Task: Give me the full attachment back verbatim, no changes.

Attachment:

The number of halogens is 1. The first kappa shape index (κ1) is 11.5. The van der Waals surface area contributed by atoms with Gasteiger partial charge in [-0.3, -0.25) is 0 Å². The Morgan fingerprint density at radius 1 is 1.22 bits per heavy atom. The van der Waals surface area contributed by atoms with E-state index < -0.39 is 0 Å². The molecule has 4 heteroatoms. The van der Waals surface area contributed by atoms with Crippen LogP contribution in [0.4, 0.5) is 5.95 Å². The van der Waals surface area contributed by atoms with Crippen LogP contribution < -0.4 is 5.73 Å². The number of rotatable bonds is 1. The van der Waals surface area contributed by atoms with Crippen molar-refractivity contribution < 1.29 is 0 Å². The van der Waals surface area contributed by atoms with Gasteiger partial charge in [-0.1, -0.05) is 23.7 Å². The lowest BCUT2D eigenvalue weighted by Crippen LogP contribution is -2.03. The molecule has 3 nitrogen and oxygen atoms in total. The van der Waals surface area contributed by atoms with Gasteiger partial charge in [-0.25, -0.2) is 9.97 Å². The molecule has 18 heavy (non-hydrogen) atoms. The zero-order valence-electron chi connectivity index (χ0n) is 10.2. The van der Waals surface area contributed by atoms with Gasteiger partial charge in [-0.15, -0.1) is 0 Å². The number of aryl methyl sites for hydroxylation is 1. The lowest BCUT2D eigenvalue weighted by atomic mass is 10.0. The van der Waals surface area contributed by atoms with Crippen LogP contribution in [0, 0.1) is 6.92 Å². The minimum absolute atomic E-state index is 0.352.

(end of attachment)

The number of halogens is 1. The first kappa shape index (κ1) is 11.5. The van der Waals surface area contributed by atoms with Gasteiger partial charge in [-0.3, -0.25) is 0 Å². The Morgan fingerprint density at radius 1 is 1.22 bits per heavy atom. The van der Waals surface area contributed by atoms with E-state index < -0.39 is 0 Å². The molecule has 4 heteroatoms. The van der Waals surface area contributed by atoms with Crippen LogP contribution in [0.4, 0.5) is 5.95 Å². The van der Waals surface area contributed by atoms with Crippen LogP contribution < -0.4 is 5.73 Å². The number of rotatable bonds is 1. The van der Waals surface area contributed by atoms with Crippen molar-refractivity contribution < 1.29 is 0 Å². The van der Waals surface area contributed by atoms with Gasteiger partial charge in [-0.1, -0.05) is 23.7 Å². The lowest BCUT2D eigenvalue weighted by Crippen LogP contribution is -2.03. The molecule has 3 nitrogen and oxygen atoms in total. The van der Waals surface area contributed by atoms with Gasteiger partial charge in [-0.25, -0.2) is 9.97 Å². The molecule has 18 heavy (non-hydrogen) atoms. The zero-order valence-electron chi connectivity index (χ0n) is 10.2. The van der Waals surface area contributed by atoms with Gasteiger partial charge in [-0.15, -0.1) is 0 Å². The number of aryl methyl sites for hydroxylation is 1. The lowest BCUT2D eigenvalue weighted by atomic mass is 10.0. The van der Waals surface area contributed by atoms with Crippen LogP contribution in [0, 0.1) is 6.92 Å². The minimum absolute atomic E-state index is 0.352.